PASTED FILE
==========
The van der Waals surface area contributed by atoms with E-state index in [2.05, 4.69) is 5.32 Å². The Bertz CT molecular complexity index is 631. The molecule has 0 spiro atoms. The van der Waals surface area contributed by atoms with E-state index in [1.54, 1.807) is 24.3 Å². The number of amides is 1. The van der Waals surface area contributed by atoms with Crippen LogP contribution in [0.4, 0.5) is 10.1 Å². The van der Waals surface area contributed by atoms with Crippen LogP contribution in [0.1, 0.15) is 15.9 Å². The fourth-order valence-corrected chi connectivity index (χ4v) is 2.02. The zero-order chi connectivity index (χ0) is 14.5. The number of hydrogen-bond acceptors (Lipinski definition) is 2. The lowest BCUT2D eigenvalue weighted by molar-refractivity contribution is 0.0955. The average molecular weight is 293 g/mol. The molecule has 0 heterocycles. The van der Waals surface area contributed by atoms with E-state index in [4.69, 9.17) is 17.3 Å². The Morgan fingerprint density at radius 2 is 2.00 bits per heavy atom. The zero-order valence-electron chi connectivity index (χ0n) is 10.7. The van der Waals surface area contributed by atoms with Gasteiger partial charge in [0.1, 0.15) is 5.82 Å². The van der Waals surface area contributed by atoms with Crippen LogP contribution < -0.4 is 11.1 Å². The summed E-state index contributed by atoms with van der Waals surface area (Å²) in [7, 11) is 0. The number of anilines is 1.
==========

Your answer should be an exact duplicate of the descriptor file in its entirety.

The van der Waals surface area contributed by atoms with E-state index in [2.05, 4.69) is 5.32 Å². The Bertz CT molecular complexity index is 631. The molecule has 0 spiro atoms. The van der Waals surface area contributed by atoms with E-state index in [1.54, 1.807) is 24.3 Å². The number of amides is 1. The van der Waals surface area contributed by atoms with Crippen LogP contribution in [0.4, 0.5) is 10.1 Å². The van der Waals surface area contributed by atoms with Crippen LogP contribution in [0.1, 0.15) is 15.9 Å². The fourth-order valence-corrected chi connectivity index (χ4v) is 2.02. The zero-order chi connectivity index (χ0) is 14.5. The number of hydrogen-bond acceptors (Lipinski definition) is 2. The lowest BCUT2D eigenvalue weighted by molar-refractivity contribution is 0.0955. The average molecular weight is 293 g/mol. The molecule has 0 heterocycles. The van der Waals surface area contributed by atoms with E-state index in [4.69, 9.17) is 17.3 Å². The Morgan fingerprint density at radius 2 is 2.00 bits per heavy atom. The zero-order valence-electron chi connectivity index (χ0n) is 10.7. The van der Waals surface area contributed by atoms with Gasteiger partial charge in [0.1, 0.15) is 5.82 Å². The van der Waals surface area contributed by atoms with Crippen LogP contribution < -0.4 is 11.1 Å². The summed E-state index contributed by atoms with van der Waals surface area (Å²) in [7, 11) is 0. The number of anilines is 1.